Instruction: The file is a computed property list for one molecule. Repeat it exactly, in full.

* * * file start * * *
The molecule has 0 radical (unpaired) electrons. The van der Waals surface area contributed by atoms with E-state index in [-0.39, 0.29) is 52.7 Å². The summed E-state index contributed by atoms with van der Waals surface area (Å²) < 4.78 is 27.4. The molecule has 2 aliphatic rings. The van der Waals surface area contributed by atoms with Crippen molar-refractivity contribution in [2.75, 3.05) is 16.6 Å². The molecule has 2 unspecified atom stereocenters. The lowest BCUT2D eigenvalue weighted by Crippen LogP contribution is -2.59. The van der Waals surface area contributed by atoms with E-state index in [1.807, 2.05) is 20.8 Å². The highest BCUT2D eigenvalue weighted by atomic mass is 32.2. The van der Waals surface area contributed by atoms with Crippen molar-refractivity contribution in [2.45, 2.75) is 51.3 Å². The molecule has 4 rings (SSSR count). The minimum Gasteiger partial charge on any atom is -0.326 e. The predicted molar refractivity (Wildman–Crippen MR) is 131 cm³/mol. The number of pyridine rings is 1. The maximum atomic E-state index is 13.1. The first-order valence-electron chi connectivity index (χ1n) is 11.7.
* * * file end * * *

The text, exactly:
The molecule has 0 radical (unpaired) electrons. The van der Waals surface area contributed by atoms with E-state index in [-0.39, 0.29) is 52.7 Å². The summed E-state index contributed by atoms with van der Waals surface area (Å²) < 4.78 is 27.4. The molecule has 2 aliphatic rings. The van der Waals surface area contributed by atoms with Crippen molar-refractivity contribution in [2.75, 3.05) is 16.6 Å². The molecule has 2 unspecified atom stereocenters. The lowest BCUT2D eigenvalue weighted by Crippen LogP contribution is -2.59. The van der Waals surface area contributed by atoms with E-state index in [1.807, 2.05) is 20.8 Å². The highest BCUT2D eigenvalue weighted by atomic mass is 32.2. The van der Waals surface area contributed by atoms with Crippen molar-refractivity contribution in [2.45, 2.75) is 51.3 Å². The molecule has 4 rings (SSSR count). The minimum Gasteiger partial charge on any atom is -0.326 e. The predicted molar refractivity (Wildman–Crippen MR) is 131 cm³/mol. The number of pyridine rings is 1. The maximum atomic E-state index is 13.1. The first-order valence-electron chi connectivity index (χ1n) is 11.7.